Daily Archives: May 13, 2010

A Bit Extra Trolley Bus 616

1949 Sunbeam F4

Reg No: FJW 616
Chassis: Sunbeam F4
Engine: Trolleybus
Body: Park Royal DD

Trolleybuses were powered by electricity, drawing power from overhead wires. Wolverhampton Corporation was one of the most enthusiastic operators of trolleybuses from the 1920s onward.

Wolverhampton-based Sunbeam was one of Britain’s most important trolleybus builders, with a strong export market too. Guy Motors, also Wolverhampton based, took control after World War II. The local corporation, needing to replace its worn out pre-war fleet, took delivery of 99 of these fine trolleybuses between 1948 and 1950, on Guy and Sunbeam chassis. The Park Royal bodies were all to the newly permitted width of 8 feet.

Trolleybuses were vibration free and capable of long lives, many chassis being given new bodies. However, like other operators, Wolverhampton chose in the 1960s to scrap its trolleybus system and 616 retired in November 1963. It was presented to the Railway Preservation Society, Hednesford, and was stored at Alton in Hampshire for many years. To safeguard the future of this classic example of Wolverhampton’s post-war trolleybus fleet, the RPS passed it to the Trust’s predecessor in 1975. The Trust soon moved 616 to secure, undercover accommodation in north-west England and there it remained until arriving at Wythall at last, for the first time, in July 2004.

Trolley Bus Post 4 Early 1968 Mercian Vol.1 No.2

More Trolley Bus Stuff – Mercian Early 1968 Vol.1 No.2

(New layout – No date given)

The Odd Man Out at Hednesford – Part Four  – J. Hughes.

In the last article in this series I promised to give the final details of the trolley bus closure in Wolverhampton, and also details of the vehicles to be exhibited in the Science Museum, Birmingham.  As a number of members made the trip on the Tour Bus of March 5th 1967, they will be aware of the events!  However, here are all the details.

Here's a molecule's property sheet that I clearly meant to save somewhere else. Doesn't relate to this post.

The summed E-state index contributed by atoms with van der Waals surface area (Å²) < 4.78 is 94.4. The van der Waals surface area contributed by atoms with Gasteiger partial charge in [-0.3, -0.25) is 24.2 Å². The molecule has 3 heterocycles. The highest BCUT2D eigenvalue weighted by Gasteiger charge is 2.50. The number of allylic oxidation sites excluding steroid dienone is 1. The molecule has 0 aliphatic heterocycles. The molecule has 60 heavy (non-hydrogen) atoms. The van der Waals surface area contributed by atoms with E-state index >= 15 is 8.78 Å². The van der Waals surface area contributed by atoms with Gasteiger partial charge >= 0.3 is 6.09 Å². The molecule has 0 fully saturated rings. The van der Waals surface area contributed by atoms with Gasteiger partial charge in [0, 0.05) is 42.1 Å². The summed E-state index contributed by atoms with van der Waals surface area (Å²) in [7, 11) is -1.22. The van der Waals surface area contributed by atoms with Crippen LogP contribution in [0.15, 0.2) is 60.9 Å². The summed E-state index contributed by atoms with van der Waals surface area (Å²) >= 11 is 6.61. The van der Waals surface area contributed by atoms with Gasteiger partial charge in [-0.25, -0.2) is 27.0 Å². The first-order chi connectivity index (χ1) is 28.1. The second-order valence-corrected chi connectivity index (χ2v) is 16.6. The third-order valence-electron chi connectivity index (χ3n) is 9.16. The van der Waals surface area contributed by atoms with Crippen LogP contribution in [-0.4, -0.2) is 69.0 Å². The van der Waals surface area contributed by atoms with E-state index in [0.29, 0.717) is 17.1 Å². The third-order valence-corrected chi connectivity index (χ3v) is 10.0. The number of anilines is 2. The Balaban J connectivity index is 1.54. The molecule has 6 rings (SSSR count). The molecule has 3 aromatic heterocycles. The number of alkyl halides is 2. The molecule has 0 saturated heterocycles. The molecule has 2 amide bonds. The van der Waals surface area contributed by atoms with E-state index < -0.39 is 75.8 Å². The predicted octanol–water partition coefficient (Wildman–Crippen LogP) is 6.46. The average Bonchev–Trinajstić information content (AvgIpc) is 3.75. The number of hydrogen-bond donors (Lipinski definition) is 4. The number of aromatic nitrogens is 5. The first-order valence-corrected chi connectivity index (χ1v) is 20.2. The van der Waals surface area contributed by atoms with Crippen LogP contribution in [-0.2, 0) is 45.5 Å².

The trolley bus system closed on Sunday evening March 5th, 1967, when No.446 made the final journey to Dudley.  This bus was of course full of enthusiasts and a duplicate No. 452 ran immediately in front.  Everything went of in an orderly fashion and there was no misbehaviour!  If we cast our minds back to the early 1950s when the trams disappeared from Birmingham it will be recalled that a large number of card were wrecked by ‘Souvenir Hunters’ and vandals.

Earlier in the day two tours took place.  The one by the National Trolley Bus Association, in their own preserved vehicles and the other by the Wolverhampton Trolley Bus Group (ourselves) in No. 433.  During the latter tour it was announced for all to hear that No. 433 was to be preserved in the Museum of Science and Industry, Birmingham.  This vehicle had been the subject of negotiations with the Transport Department of the Science Museum for over three years, and it was only a few days before the end that the Transport Department finally agreed to the proposal that No. 433 should go for preservation. 

No. 433 – Steve Kemp

After the tour No. 433 was towed away to Bilston Depot, where it will be stored until the Science Museum has been rebuilt.  Also at Bilston Depot is No. 432 – this vehicle is stripped to the chassis form so that the workings of the trolley bus can be seen.  A set of overhead and distribution equipment has been saved too, so that the trolley bus will be ‘mobile’ in its new home.

The Wolverhampton Trolley Bus Group and the RPS (who have been closely connected) wish to thank Dr. E. R. Clark for his negotiations in this matter.  It has been decided that the vehicles and equipment shall be presented to the Museum by the Wolverhampton Corporation Transport Department.

During the last few weeks of trolley bus operation the fleet had been reduced to 23 vehicles.  On the last day at least one vehicle disgraced itself by breaking down – it was immediately towed to the scrap yard, to be joined by the others a few hours later.  During the last few months all the overhead equipment has been taken down, and quite a large number of the 6,000 traction poles have been removed.  In a few years time nothing will remain to remind one of the second largest trolley bus system in Great Britain!

To return to our own vehicle at Hednesford, No. 616.  Since the last article, steady progress has been made, and the lower saloon has been rebuilt inside, and looks quite good.  Work is now progressing on the platform.  This is a slow job, due to a shortage of labour – a common fault in most Preservation Societies.  As the work proceeds, further articles will explain some of the problems and achievements!

No. 433 – Steve Kemp